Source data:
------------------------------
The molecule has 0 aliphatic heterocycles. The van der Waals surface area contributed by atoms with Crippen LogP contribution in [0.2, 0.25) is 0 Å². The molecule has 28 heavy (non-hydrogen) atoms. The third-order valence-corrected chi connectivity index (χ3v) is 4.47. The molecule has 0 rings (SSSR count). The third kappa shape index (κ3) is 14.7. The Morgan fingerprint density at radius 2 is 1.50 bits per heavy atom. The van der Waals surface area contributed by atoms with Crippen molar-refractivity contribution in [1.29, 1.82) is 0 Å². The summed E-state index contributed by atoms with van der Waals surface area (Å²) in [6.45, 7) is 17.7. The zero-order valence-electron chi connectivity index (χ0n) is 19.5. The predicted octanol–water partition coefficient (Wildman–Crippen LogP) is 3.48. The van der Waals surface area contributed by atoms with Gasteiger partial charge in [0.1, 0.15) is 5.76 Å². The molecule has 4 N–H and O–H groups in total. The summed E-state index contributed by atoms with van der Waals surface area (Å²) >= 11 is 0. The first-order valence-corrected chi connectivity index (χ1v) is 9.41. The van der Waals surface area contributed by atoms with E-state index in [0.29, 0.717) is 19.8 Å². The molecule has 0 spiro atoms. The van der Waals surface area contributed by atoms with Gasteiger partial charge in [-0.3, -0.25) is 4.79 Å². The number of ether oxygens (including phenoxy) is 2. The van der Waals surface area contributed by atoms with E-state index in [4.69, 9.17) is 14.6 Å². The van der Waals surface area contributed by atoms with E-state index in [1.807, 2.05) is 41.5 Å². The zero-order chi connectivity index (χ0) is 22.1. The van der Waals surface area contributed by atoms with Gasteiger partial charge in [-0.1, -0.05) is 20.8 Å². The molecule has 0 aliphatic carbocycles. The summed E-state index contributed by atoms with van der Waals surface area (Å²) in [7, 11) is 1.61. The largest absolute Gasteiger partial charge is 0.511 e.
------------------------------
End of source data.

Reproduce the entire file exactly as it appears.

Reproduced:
The molecule has 0 aliphatic heterocycles. The van der Waals surface area contributed by atoms with Crippen LogP contribution in [0.2, 0.25) is 0 Å². The molecule has 28 heavy (non-hydrogen) atoms. The third-order valence-corrected chi connectivity index (χ3v) is 4.47. The molecule has 0 rings (SSSR count). The third kappa shape index (κ3) is 14.7. The Morgan fingerprint density at radius 2 is 1.50 bits per heavy atom. The van der Waals surface area contributed by atoms with Crippen molar-refractivity contribution in [1.29, 1.82) is 0 Å². The summed E-state index contributed by atoms with van der Waals surface area (Å²) in [6.45, 7) is 17.7. The zero-order valence-electron chi connectivity index (χ0n) is 19.5. The predicted octanol–water partition coefficient (Wildman–Crippen LogP) is 3.48. The van der Waals surface area contributed by atoms with Gasteiger partial charge in [0.1, 0.15) is 5.76 Å². The molecule has 4 N–H and O–H groups in total. The summed E-state index contributed by atoms with van der Waals surface area (Å²) >= 11 is 0. The first-order valence-corrected chi connectivity index (χ1v) is 9.41. The van der Waals surface area contributed by atoms with E-state index in [0.29, 0.717) is 19.8 Å². The molecule has 0 spiro atoms. The van der Waals surface area contributed by atoms with Gasteiger partial charge in [-0.3, -0.25) is 4.79 Å². The number of ether oxygens (including phenoxy) is 2. The van der Waals surface area contributed by atoms with E-state index in [4.69, 9.17) is 14.6 Å². The van der Waals surface area contributed by atoms with E-state index in [1.807, 2.05) is 41.5 Å². The zero-order chi connectivity index (χ0) is 22.1. The van der Waals surface area contributed by atoms with Gasteiger partial charge in [-0.1, -0.05) is 20.8 Å². The molecule has 0 aliphatic carbocycles. The summed E-state index contributed by atoms with van der Waals surface area (Å²) in [7, 11) is 1.61. The largest absolute Gasteiger partial charge is 0.511 e.